The lighter coloured hardwoods can be treated in various ways to change the hue, contrast and intensity of the colour. This is achieved through different processes such as staining, bleaching and smoking. Colours are usually applied to delivery but can be applied subsequent to fitting. The range is immense: from off white, through glowing tints, to a deep rich black. The effects are achieved in different ways: oils and lacquers may be applied before or after fitting. Alternatively, there are exciting effects the are created by fuming, ammonia or oven treatments which can only be achieved before fitting.
White – the colour can be bleached out of the wood by degrees so you retain the character of the wood but alter the shade from natural to virtual white.
Grey – Turning hardwood from its natural colour to a grey or near grey is achieved with a lacquer or natural oil. Oak responds best to the treatment as they are naturally neutral in colour to begin with but oak produces an interesting and very attractive shade.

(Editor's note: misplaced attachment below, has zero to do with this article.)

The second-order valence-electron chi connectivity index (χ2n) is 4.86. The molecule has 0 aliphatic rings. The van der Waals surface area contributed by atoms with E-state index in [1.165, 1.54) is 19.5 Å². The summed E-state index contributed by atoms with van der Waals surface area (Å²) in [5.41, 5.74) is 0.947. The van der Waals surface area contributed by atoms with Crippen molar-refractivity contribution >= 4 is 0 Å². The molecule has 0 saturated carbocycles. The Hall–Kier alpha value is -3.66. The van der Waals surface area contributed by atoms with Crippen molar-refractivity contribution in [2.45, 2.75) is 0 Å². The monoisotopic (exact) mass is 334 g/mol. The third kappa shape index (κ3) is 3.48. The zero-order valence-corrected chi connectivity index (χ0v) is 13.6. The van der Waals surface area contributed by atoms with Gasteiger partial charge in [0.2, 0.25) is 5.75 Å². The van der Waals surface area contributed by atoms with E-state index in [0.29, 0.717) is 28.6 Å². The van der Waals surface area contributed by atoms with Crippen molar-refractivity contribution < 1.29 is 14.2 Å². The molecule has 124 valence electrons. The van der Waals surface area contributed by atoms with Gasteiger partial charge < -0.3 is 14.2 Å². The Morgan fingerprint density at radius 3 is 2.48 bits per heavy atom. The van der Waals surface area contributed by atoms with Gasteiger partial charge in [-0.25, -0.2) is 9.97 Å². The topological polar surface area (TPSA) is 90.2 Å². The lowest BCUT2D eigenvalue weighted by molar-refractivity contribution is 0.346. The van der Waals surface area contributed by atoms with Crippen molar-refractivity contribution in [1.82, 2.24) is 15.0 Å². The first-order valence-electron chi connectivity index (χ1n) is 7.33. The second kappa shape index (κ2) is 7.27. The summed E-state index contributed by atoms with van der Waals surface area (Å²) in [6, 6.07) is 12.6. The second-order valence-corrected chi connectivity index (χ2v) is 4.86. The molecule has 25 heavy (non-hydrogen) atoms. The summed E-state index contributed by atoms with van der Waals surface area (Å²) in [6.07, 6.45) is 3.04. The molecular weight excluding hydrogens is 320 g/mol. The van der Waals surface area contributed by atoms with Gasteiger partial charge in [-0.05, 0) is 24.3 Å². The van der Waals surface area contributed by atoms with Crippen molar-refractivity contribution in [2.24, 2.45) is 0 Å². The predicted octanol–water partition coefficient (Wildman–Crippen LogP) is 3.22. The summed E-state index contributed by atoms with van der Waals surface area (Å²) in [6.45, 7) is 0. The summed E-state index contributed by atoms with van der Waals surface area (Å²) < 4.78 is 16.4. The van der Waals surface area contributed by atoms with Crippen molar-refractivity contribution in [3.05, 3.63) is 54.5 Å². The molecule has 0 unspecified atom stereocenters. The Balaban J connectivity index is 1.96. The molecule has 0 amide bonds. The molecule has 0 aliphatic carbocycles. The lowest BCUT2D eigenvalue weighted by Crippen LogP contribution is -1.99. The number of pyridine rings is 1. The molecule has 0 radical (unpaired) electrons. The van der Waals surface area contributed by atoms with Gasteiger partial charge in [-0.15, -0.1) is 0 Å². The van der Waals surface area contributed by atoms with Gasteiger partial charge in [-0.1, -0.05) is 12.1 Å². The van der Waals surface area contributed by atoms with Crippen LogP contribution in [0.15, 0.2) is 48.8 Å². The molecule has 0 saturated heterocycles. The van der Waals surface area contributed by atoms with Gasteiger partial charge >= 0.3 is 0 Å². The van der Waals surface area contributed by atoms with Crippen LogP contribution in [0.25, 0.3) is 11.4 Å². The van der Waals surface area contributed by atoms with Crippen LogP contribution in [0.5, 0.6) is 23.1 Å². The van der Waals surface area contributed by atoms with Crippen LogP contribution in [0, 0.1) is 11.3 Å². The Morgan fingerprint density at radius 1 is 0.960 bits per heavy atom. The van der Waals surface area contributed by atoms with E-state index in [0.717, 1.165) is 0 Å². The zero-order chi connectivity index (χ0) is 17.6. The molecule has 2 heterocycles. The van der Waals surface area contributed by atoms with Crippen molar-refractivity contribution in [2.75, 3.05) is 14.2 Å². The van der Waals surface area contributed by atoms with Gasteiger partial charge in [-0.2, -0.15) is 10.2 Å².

Red – Merbau’s natural colour is a delightful brown/red and therefore needs no special treatment to enhance the colour further. The timber is available fairly readily.
Light produces a lovely honey coloured hardwood and is produced by a combination of mild bleaching and staining with lacquer and oil. This process has to take place before the wood is fitted.
Coloured boards or blocks enable delightful patterns to be assembled. The colour is determined by oils that soak into the wood grain.
Dark colouration is usually achieved by lacquers, oils and waxes before or after fitting. Fumed treatments come as supplied.
Black and shades of black depend a fuming. This process involves a fuming oven where heat or ammonia are introduced to the wood after the oven is sealed. The intensity of black is determined by the duration of the process – from a few hours to a few days.
As in all art and craft, texture has an exciting part to play. A variety of textures adds to the beauty, it all depends on the overall effect required in any particular context. Ways to create eye-catching finishes include the direction the wood is sawn, across or along the grain, the treatment the surface of the wood and complimentary contrasts that can be integrated into a floor for the final flourish.